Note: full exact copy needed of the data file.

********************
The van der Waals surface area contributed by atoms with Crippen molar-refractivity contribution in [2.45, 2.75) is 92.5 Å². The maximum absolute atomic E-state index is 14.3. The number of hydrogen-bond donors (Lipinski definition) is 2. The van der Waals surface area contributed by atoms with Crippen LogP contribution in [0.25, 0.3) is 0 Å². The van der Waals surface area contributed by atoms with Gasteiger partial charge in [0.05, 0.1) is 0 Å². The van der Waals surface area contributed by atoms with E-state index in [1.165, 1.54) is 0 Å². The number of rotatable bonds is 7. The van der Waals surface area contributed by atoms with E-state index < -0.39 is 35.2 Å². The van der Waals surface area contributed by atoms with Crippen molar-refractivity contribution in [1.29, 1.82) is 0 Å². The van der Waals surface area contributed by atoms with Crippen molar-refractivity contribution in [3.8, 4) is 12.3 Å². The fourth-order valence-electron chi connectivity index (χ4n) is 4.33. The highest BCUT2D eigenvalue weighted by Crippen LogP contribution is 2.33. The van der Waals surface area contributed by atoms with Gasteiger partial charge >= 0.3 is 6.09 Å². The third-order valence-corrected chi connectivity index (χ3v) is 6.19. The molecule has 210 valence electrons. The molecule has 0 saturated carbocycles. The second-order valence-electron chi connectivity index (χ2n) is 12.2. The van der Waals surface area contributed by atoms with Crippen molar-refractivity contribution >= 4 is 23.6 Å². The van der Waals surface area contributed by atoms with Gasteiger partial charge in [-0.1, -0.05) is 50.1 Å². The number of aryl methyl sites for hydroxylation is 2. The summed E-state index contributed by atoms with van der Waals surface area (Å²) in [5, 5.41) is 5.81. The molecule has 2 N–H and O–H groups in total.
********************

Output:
The van der Waals surface area contributed by atoms with Crippen molar-refractivity contribution in [2.45, 2.75) is 92.5 Å². The maximum absolute atomic E-state index is 14.3. The number of hydrogen-bond donors (Lipinski definition) is 2. The van der Waals surface area contributed by atoms with Crippen LogP contribution in [0.25, 0.3) is 0 Å². The van der Waals surface area contributed by atoms with Gasteiger partial charge in [0.05, 0.1) is 0 Å². The van der Waals surface area contributed by atoms with E-state index in [1.165, 1.54) is 0 Å². The number of rotatable bonds is 7. The van der Waals surface area contributed by atoms with E-state index < -0.39 is 35.2 Å². The van der Waals surface area contributed by atoms with Crippen molar-refractivity contribution in [1.29, 1.82) is 0 Å². The van der Waals surface area contributed by atoms with Crippen molar-refractivity contribution in [3.8, 4) is 12.3 Å². The fourth-order valence-electron chi connectivity index (χ4n) is 4.33. The highest BCUT2D eigenvalue weighted by Crippen LogP contribution is 2.33. The van der Waals surface area contributed by atoms with Gasteiger partial charge >= 0.3 is 6.09 Å². The third-order valence-corrected chi connectivity index (χ3v) is 6.19. The molecule has 210 valence electrons. The molecule has 0 saturated carbocycles. The second-order valence-electron chi connectivity index (χ2n) is 12.2. The van der Waals surface area contributed by atoms with Crippen molar-refractivity contribution >= 4 is 23.6 Å². The van der Waals surface area contributed by atoms with Gasteiger partial charge in [-0.1, -0.05) is 50.1 Å². The number of aryl methyl sites for hydroxylation is 2. The summed E-state index contributed by atoms with van der Waals surface area (Å²) in [5, 5.41) is 5.81. The molecule has 2 N–H and O–H groups in total.